In the old days (yesterday) investigators had to rely on thing like tape measures, digital cameras, camcorders, and pencil drawings to preserve images of crime scenes. But technology changes rapidly. Companies like 3rd Tech (image above), UTEK, and Leica have made the business of recording crime scene images and measurements much easier, more accurate, and a lot more fun. Cop do love toys.
Most High Definition Laser Scanners use a tripod mounted laser that incorporates the use of a digital camera, also mounted on the tripod. The device captures approximately 9 million measurements in a panoramic view in about 12 minutes (the same measurements by human could take 12-15 hours). Every single item in the laser’s field of view is measured and recorded, even a fly if it’s in the scene. Those measurements are fed into a laptop which converts them into a complete 360 degree view of the crime scene (Remember the TV show Crime 360? We featured the show’s vice president here on The Graveyard Shift).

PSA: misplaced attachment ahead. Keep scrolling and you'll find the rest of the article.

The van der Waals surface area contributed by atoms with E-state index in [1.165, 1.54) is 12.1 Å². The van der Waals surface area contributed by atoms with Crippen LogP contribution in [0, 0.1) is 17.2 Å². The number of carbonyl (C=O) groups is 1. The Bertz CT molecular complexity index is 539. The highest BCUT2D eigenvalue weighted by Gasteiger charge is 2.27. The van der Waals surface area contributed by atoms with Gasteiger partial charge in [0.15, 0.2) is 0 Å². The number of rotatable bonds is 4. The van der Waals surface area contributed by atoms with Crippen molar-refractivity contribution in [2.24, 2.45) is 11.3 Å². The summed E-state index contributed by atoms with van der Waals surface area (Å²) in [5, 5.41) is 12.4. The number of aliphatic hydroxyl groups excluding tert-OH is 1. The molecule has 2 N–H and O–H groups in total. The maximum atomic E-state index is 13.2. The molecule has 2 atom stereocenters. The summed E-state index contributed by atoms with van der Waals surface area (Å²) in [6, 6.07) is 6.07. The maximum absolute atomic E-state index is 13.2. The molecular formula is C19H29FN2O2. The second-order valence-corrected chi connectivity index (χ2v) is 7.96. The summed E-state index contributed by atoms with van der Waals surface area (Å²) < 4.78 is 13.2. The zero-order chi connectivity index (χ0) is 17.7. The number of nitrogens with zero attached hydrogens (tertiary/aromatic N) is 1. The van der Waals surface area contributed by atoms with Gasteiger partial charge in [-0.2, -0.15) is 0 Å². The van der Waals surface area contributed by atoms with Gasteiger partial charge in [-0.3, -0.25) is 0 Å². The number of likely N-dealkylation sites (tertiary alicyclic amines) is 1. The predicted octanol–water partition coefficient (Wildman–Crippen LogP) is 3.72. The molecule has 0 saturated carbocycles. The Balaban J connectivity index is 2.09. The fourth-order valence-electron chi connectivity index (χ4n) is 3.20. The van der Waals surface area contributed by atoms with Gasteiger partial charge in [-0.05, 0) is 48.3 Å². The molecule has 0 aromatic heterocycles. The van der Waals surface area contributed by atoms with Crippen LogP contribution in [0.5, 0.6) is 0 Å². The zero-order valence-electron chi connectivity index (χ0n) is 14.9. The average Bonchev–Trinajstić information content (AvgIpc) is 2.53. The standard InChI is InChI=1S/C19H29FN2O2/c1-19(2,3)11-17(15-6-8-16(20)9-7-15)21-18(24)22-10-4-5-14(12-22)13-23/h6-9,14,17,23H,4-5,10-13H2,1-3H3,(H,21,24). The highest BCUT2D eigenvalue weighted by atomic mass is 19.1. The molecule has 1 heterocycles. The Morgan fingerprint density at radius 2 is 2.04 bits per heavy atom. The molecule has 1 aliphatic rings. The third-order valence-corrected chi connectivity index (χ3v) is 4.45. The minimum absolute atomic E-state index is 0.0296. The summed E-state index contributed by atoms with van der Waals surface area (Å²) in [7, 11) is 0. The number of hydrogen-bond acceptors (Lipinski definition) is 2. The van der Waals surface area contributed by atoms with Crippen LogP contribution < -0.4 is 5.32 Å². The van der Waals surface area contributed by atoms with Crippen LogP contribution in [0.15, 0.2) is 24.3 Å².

High Def. Laser Images can be shown to juries, which allows the fate-deciders an opportunity to view the scene as it was on the night in question. One of the best things about the devices, such as 3rd Tech’s DeltaSphere-300 3D Scene Digitizer, is that there’s no human error involved. The computer makes, and can recall all the measurements, at any time, even many years later.
The Deltasphere even has a feature called Viewpoint, which allows the investigator, juries, etc. to virtually stand at any point in the scene and see what the suspect or victim could see from that same vantage point. This feature even takes into account the person’s height and adjusts accordingly, so the viewer is seeing things exactly as the victim or killer did when they entered the scene.
The price tag for a Deltasphere…a little less than $70,000.